By Robyn Gillam

Once upon a time there were small neighbourhood shops all over the North End. Old North Enders describe them as being all along Mary Street and other nearby thoroughfares, mostly on corners.

There was one at Mary and McCauley and another further along at Simcoe, still around in the 1960s, when children would pass it on the way to school. Those who could afford it would stop there for sweets. An important landmark was Vic and Norm’s (later known as Jonesey’s) prominently located on the south east corner of Burlington and James. It was gone by the end of the 60s, leaving a vacant lot for many years. These stores were hubs and their proprietors widely known, like George Passmore, who ran a convenience store at Ferguson and Picton.

A few stores still exist, such as Eastwood Variety, overlooking the park on Burlington at Mary and James Milk at James and McCauley. Ed’s variety at James and Wood closed only a few years ago. It advertised “delicious Kaisers and hot dogs,” but was known for Portuguese style sandwiches, still missed by its former patrons. What happened to these neighbourhood stores? They are part of a bigger story.

In mid 1800s, people across Europe and North America flocked to live and work in large cities. They needed access to food sources within walking distance of their homes and workplaces. Without home refrigeration, meat and dairy products had to be within easy reach. Local shops appeared in these new urban areas to provide fresh food and other commodities. They were often operated by women or entire families. Located in residential buildings, these businesses could be run without leaving the house.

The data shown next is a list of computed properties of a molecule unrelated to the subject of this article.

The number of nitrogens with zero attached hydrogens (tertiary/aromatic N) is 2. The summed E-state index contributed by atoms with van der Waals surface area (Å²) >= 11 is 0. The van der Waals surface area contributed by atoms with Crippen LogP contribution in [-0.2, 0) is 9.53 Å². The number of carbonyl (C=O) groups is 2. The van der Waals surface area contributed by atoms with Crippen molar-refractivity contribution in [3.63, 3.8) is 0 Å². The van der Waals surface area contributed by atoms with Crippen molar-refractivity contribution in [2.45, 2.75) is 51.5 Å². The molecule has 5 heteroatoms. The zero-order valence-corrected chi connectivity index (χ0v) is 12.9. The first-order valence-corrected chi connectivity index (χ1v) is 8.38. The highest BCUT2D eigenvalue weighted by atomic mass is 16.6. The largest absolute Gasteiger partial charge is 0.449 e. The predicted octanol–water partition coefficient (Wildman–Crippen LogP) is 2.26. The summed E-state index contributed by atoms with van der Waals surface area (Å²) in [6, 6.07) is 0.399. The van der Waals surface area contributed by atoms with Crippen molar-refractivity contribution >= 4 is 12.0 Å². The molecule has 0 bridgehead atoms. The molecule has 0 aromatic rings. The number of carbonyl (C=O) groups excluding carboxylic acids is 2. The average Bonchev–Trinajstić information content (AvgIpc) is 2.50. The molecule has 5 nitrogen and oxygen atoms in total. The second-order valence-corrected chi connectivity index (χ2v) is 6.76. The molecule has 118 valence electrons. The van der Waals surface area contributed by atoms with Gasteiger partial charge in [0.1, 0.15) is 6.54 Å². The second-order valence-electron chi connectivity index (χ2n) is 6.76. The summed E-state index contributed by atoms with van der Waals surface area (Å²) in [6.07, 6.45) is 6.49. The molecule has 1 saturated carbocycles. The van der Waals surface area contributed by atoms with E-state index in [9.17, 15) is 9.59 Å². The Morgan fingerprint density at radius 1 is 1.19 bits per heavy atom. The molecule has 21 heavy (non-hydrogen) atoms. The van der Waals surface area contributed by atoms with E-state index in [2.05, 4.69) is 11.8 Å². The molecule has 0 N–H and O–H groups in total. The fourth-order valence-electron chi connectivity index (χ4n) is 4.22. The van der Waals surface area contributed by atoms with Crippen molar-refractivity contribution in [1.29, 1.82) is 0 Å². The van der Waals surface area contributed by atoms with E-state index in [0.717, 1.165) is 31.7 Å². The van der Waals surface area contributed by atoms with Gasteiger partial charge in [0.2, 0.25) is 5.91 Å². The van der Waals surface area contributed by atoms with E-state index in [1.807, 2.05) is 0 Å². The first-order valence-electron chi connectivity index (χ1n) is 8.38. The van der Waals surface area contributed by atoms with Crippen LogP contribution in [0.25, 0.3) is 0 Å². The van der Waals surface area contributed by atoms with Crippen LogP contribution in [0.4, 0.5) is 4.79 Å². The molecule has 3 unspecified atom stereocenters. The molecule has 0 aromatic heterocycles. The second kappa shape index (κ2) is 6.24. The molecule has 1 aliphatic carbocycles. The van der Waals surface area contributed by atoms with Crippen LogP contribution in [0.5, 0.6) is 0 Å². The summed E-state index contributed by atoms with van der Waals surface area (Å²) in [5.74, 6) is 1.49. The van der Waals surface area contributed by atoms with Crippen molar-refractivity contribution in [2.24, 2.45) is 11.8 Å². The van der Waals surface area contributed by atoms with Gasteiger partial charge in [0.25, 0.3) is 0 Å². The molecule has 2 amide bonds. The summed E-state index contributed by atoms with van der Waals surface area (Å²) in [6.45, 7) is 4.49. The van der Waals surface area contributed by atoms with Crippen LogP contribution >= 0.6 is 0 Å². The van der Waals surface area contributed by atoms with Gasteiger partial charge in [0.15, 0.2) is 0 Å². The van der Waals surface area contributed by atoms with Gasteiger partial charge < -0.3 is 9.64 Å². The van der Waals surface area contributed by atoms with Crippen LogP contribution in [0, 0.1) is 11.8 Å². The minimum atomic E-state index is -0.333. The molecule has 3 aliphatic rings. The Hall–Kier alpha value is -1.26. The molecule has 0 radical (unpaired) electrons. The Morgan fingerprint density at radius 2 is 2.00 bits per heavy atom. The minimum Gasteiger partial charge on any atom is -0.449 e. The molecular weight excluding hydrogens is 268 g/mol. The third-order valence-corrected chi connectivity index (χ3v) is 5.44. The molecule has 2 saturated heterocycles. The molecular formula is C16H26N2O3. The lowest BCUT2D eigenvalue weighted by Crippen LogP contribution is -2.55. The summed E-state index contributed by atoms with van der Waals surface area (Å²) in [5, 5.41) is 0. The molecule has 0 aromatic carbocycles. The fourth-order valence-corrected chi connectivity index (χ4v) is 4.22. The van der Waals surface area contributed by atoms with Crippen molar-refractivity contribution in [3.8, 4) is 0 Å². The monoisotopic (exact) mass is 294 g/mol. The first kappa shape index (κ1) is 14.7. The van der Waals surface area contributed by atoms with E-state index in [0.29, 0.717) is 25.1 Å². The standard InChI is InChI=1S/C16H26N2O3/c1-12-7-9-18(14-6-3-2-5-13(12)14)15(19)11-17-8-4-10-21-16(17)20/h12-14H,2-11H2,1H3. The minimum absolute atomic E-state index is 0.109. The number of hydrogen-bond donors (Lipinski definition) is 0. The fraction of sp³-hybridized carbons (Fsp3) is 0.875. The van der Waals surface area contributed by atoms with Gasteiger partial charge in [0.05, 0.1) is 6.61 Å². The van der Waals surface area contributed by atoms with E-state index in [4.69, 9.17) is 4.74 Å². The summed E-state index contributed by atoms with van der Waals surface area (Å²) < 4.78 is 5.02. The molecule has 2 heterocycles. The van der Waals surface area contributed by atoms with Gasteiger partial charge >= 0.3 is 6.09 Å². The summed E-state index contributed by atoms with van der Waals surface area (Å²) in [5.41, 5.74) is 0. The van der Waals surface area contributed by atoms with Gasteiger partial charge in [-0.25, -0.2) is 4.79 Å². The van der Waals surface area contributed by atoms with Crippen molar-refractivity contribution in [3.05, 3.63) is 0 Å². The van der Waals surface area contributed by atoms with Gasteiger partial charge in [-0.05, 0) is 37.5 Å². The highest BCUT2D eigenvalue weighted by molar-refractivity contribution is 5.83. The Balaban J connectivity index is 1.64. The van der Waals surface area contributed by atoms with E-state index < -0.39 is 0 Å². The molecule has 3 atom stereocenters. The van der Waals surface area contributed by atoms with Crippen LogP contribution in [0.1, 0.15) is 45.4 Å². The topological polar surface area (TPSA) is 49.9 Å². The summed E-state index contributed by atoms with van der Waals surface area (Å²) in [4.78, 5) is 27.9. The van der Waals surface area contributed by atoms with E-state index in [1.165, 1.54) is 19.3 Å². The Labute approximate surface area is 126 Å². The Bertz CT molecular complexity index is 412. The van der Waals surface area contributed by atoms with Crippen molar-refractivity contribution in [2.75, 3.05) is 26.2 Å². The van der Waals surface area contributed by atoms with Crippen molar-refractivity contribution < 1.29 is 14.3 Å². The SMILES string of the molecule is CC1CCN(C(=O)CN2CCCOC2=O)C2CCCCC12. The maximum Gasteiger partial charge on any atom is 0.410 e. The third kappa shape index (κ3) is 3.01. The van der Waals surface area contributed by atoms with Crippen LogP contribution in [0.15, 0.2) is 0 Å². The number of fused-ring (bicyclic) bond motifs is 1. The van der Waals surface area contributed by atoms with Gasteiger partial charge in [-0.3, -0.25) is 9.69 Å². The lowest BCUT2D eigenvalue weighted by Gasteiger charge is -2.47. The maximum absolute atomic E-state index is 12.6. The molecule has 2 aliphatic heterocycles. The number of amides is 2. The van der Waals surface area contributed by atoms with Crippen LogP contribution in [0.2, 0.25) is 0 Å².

In the 20th century, local shops began to be undercut by large retail outlets. With home refrigeration, stores moved to more profitable, non-perishable wares, like liquor and tobacco. For example, Scheter’s grocery at Ferguson and Picton became the Picton House, a popular North End watering hole, now mini-condos. Owner occupied buildings were replaced by rentals and proprietors living offsite. The rise of large, franchised retail operations spelt the end of the family-run businesses which could not compete with their low prices and economies of scale. However, even chains or franchises can’t stay ahead of big box stores and online marketing.

While corner stores have mostly vanished from the North End, these buildings can be identified by their unmistakable architecture. From the 1850s, corner properties with a distinctive, canted or smoothed corner entrance were built all over the western world. This entrance was often flanked by large windows to display merchandise and its interior connected to dwellings behind or beside it. A number of these buildings still exist in the North End, although modified for residential use. In all but a few cases, the corner door has been blocked off and the display windows are gone, except for Ed’s Variety, which was only recently vacated. However, although these vanished stores may never return, they are still remembered by older residents and their distinctive appearance makes the past come alive.

The author would like to thank George Pavlov and his Facebook friends for their vibrant discussions of this important aspect of local life.